Asian stocks and bonds tumbled in the wake of the broad-based selloff on Wall Street while the yen strengthened after Japan warned of possible intervention in the currency market.
Equity indexes in Japan, Hong Kong and Australia slumped after US shares had their biggest drop in more than two years, with the S&P 500 falling more than 4% and the Nasdaq 100 sliding more than 5%. European equity futures fell while US contracts edged higher.
The yen pulled back from a slide toward the key 145 level versus the dollar after the finance minister warned that Japan wouldn’t rule out any response if current trends continued. The country’s 10-year bond yield rose to 0.25%, the upper end of the central bank’s policy band.
The hotter-than-expected US inflation reading that triggered the stock rout has swaps traders certain the Federal Reserve will raise interest rates three-quarters of a percentage point next week, with some wagers appearing for a full-point move. That leaves investors weighing the prospect of tighter conditions across a swath of markets after jumping back into risk-sensitive assets in recent days on hopes that inflation would cool more.
The two-year Treasury yield, the most sensitive to policy changes, fluctuated in Asia after jumping as much as 22 basis points, pushing it more than 30 basis points above the 10-year rate and deepening an inversion in what is generally a recession warning. Australia’s benchmark 10-year yield jumped about 10 basis points.
“Markets had tried desperately to spin a bull case and fight the Fed, basically, and that’s a dangerous place to be,” Carol Schleif, deputy chief investment officer at BMO Family Office said on Bloomberg TV. Looking further ahead, she pointed to “a great deal of fiscal stimulus on its way into the market to take some of the place of the monetary stimulus that’s being withdrawn.”
The US consumer price index increased 0.1% from July, after no change in the prior month, Labor Department data showed. From a year earlier, prices climbed 8.3%, a slight deceleration but still more than the median estimate of 8.1%. So-called core CPI, which strips out the more volatile food and energy components, also topped forecasts.
The reversal in markets casts a dark shadow over the debate about the outlook for the global economy and markets. Bank of America Corp.’s latest survey showed the number of investors expecting a recession has reached the highest since May 2020.
A gauge of the dollar held most of its rally on the CPI report. The greenback’s strength weighed Asian currencies, with the Korean won among the big decliners.
The Nikkei reported that the Bank of Japan conducted a so-called rate check in the currency market, a move considered a precursor for intervention.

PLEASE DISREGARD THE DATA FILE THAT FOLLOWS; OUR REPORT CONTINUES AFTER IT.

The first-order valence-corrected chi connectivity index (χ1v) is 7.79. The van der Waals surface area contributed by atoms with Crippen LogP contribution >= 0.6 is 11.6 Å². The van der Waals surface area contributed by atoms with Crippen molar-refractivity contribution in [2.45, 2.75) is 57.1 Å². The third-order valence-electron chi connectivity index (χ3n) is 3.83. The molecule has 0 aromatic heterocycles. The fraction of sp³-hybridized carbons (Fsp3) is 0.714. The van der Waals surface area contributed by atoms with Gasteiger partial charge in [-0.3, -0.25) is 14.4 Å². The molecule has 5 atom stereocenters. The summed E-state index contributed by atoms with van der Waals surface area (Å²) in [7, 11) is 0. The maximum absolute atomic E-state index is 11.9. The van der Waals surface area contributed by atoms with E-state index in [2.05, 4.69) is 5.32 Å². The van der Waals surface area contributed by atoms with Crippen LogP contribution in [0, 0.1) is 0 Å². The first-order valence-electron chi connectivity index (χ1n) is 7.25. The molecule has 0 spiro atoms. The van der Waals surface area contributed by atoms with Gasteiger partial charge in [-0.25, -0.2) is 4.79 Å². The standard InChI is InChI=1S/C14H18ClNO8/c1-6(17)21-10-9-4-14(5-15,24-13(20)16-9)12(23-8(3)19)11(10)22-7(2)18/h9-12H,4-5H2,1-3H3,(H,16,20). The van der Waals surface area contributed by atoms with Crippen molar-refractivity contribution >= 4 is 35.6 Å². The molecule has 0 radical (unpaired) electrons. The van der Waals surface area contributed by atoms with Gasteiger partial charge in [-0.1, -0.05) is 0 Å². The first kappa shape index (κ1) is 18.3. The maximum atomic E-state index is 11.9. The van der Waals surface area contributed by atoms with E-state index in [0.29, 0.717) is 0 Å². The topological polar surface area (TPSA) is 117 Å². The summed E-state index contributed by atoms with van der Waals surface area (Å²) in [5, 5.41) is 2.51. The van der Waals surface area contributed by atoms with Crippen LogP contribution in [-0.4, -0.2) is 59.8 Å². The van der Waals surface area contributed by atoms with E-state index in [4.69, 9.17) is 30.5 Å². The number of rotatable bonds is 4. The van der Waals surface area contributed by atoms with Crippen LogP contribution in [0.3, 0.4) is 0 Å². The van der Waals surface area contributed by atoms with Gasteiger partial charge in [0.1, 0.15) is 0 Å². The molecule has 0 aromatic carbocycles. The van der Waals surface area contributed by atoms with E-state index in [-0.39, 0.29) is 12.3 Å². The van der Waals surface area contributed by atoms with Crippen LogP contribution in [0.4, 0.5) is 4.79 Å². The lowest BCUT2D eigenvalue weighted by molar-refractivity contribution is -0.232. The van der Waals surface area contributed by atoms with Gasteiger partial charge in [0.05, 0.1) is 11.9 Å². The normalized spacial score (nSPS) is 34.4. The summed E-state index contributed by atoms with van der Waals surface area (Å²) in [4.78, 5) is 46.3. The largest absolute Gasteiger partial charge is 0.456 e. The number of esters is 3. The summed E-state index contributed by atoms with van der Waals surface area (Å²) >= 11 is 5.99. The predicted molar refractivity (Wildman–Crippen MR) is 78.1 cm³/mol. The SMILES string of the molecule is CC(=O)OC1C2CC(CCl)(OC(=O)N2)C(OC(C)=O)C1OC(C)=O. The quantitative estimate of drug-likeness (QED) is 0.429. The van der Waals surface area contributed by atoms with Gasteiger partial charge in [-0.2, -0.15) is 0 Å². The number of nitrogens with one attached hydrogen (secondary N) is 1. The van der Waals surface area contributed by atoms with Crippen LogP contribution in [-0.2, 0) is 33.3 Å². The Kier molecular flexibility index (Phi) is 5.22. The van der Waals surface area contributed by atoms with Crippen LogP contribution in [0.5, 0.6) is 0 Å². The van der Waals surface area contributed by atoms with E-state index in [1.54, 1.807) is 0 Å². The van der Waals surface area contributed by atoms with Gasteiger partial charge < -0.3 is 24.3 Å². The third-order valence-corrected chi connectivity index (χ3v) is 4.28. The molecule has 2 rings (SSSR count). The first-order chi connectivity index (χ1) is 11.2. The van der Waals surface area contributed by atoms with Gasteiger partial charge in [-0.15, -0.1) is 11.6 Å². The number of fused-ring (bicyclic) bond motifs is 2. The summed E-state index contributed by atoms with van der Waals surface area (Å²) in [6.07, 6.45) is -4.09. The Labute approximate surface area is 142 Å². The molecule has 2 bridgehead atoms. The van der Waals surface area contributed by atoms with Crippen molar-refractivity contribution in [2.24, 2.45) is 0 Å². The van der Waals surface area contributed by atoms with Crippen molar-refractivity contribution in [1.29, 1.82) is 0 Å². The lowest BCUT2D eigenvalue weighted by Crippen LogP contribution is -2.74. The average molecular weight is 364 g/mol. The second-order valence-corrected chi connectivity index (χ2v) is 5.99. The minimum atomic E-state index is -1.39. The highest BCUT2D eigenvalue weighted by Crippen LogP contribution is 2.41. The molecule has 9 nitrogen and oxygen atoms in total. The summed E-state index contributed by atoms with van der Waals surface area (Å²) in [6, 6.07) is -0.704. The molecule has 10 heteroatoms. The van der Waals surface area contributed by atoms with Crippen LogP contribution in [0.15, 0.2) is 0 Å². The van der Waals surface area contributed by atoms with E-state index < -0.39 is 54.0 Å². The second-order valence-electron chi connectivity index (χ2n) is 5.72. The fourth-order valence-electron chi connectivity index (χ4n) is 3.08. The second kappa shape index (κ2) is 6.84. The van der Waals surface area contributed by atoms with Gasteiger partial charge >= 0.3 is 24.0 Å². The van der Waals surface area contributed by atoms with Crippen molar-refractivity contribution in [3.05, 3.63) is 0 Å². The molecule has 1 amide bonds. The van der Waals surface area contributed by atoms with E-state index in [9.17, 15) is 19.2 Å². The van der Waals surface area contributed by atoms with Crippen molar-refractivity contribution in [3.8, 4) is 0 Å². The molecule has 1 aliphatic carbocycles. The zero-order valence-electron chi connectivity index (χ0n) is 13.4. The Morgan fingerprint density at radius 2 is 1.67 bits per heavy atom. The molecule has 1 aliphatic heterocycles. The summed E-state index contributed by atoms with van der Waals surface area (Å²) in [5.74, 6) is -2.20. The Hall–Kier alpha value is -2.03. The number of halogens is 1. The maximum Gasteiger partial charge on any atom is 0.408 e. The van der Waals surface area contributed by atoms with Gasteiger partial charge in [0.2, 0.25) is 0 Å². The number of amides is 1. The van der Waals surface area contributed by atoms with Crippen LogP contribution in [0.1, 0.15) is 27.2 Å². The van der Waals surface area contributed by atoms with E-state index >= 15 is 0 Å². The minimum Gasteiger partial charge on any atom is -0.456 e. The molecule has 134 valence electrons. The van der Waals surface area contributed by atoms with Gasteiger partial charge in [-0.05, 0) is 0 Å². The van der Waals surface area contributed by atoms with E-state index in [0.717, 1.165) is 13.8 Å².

The People’s Bank of China set the daily reference rate for the yuan at the strongest bias on record versus the average estimate in a Bloomberg survey of analysts and traders.
“Many emerging markets are feeling the heat of the strong US dollar,” said Chi Lo, senior market strategist for Asia Pacific at BNP Paribas Asset Management, citing their debt burdens in greenbacks. “Only China can afford to defy this global rate-rise trend by keeping its easing policy stance.”
Bitcoin nursed a drop of more than 10% overnight, the biggest decline since cryptocurrencies plunged in June.
Here are some key events to watch this week:
- UK CPI, Wednesday
- US PPI, Wednesday
- US business inventories, empire manufacturing, retail sales, initial jobless claims, industrial production, Thursday
- China home sales, retail sales, industrial production, fixed assets, surveyed jobless rate, Friday
- Euro area CPI, Friday
- US University of Michigan consumer sentiment, Friday
Some of the main moves in markets:
- S&P 500 futures rose 0.3% at 2:06 p.m. in Tokyo, after the index fell 4.3%
- Nasdaq 100 futures gained 0.2%. The index dropped 5.5%
- Topix index fell 1.9%
- Australia’s S&P/ASX 200 slid 2.4%
- Hang Seng Index dropped 2.4%
- Shanghai Composite Index decreased 1%
- Kospi index lost 1.3%
- Euro Stoxx 50 futures fell 0.7%
- The Bloomberg Dollar Spot Index fluctuated
- The euro rose 0.3% to 0.9995 versus the dollar
- The Japanese yen rose 0.6% to 143.67 per dollar
- The offshore yuan gained 0.3% to 6.9649 versus the dollar
- The yield on 10-year Treasuries advanced one basis point to 3.42%
- Australia’s 10-year bond yield rose 10 basis points to 3.67%
- West Texas Intermediate crude fell 0.6% to $86.77 per barrel
- Gold was at $1 703.47 an ounce